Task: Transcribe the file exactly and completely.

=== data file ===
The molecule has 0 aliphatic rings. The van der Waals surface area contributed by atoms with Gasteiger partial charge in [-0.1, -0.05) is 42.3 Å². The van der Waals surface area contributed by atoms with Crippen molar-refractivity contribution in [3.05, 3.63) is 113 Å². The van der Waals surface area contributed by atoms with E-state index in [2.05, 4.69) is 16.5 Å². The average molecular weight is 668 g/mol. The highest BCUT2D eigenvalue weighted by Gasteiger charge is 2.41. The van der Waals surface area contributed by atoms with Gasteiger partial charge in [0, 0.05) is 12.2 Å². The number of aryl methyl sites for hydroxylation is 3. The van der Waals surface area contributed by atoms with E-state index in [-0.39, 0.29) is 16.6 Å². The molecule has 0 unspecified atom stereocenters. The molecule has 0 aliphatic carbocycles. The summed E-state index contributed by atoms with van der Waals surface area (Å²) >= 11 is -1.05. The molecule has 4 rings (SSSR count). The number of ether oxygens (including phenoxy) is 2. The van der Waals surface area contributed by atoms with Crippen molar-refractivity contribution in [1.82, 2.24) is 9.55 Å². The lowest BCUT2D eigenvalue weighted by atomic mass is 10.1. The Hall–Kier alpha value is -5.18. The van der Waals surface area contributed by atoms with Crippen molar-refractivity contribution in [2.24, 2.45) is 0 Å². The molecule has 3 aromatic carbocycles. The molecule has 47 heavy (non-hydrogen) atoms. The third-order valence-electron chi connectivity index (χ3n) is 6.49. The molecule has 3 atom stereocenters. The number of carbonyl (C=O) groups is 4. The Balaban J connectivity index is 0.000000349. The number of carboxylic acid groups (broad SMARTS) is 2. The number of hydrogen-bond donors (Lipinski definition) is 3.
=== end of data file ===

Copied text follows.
The molecule has 0 aliphatic rings. The van der Waals surface area contributed by atoms with Gasteiger partial charge in [-0.1, -0.05) is 42.3 Å². The van der Waals surface area contributed by atoms with Crippen molar-refractivity contribution in [3.05, 3.63) is 113 Å². The van der Waals surface area contributed by atoms with E-state index in [2.05, 4.69) is 16.5 Å². The average molecular weight is 668 g/mol. The highest BCUT2D eigenvalue weighted by Gasteiger charge is 2.41. The van der Waals surface area contributed by atoms with Gasteiger partial charge in [0, 0.05) is 12.2 Å². The number of aryl methyl sites for hydroxylation is 3. The van der Waals surface area contributed by atoms with E-state index in [-0.39, 0.29) is 16.6 Å². The molecule has 0 unspecified atom stereocenters. The molecule has 0 aliphatic carbocycles. The summed E-state index contributed by atoms with van der Waals surface area (Å²) >= 11 is -1.05. The molecule has 4 rings (SSSR count). The number of ether oxygens (including phenoxy) is 2. The van der Waals surface area contributed by atoms with Crippen molar-refractivity contribution in [1.82, 2.24) is 9.55 Å². The lowest BCUT2D eigenvalue weighted by atomic mass is 10.1. The Hall–Kier alpha value is -5.18. The van der Waals surface area contributed by atoms with Crippen molar-refractivity contribution in [2.24, 2.45) is 0 Å². The molecule has 3 aromatic carbocycles. The molecule has 47 heavy (non-hydrogen) atoms. The third-order valence-electron chi connectivity index (χ3n) is 6.49. The molecule has 3 atom stereocenters. The number of carbonyl (C=O) groups is 4. The Balaban J connectivity index is 0.000000349. The number of carboxylic acid groups (broad SMARTS) is 2. The number of hydrogen-bond donors (Lipinski definition) is 3.